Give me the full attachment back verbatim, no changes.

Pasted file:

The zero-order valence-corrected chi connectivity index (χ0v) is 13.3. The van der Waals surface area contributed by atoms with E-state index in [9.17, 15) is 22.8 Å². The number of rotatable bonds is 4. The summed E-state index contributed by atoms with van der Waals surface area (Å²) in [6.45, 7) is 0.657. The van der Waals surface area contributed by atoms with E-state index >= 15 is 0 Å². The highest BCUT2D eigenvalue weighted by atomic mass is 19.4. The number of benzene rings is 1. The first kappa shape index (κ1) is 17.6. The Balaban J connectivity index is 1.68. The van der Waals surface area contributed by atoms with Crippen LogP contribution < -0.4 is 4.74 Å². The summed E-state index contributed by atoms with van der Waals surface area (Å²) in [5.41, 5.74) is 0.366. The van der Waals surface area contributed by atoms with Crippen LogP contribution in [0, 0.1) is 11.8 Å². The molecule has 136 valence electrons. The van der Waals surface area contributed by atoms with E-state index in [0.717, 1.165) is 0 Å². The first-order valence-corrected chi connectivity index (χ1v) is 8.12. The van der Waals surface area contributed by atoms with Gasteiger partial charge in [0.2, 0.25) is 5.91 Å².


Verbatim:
The zero-order valence-corrected chi connectivity index (χ0v) is 13.3. The van der Waals surface area contributed by atoms with E-state index in [9.17, 15) is 22.8 Å². The number of rotatable bonds is 4. The summed E-state index contributed by atoms with van der Waals surface area (Å²) in [6.45, 7) is 0.657. The van der Waals surface area contributed by atoms with E-state index >= 15 is 0 Å². The highest BCUT2D eigenvalue weighted by atomic mass is 19.4. The number of benzene rings is 1. The first kappa shape index (κ1) is 17.6. The Balaban J connectivity index is 1.68. The van der Waals surface area contributed by atoms with Crippen LogP contribution < -0.4 is 4.74 Å². The summed E-state index contributed by atoms with van der Waals surface area (Å²) in [5.41, 5.74) is 0.366. The van der Waals surface area contributed by atoms with Crippen LogP contribution in [0, 0.1) is 11.8 Å². The molecule has 136 valence electrons. The van der Waals surface area contributed by atoms with E-state index in [0.717, 1.165) is 0 Å². The first-order valence-corrected chi connectivity index (χ1v) is 8.12. The van der Waals surface area contributed by atoms with Gasteiger partial charge in [0.2, 0.25) is 5.91 Å².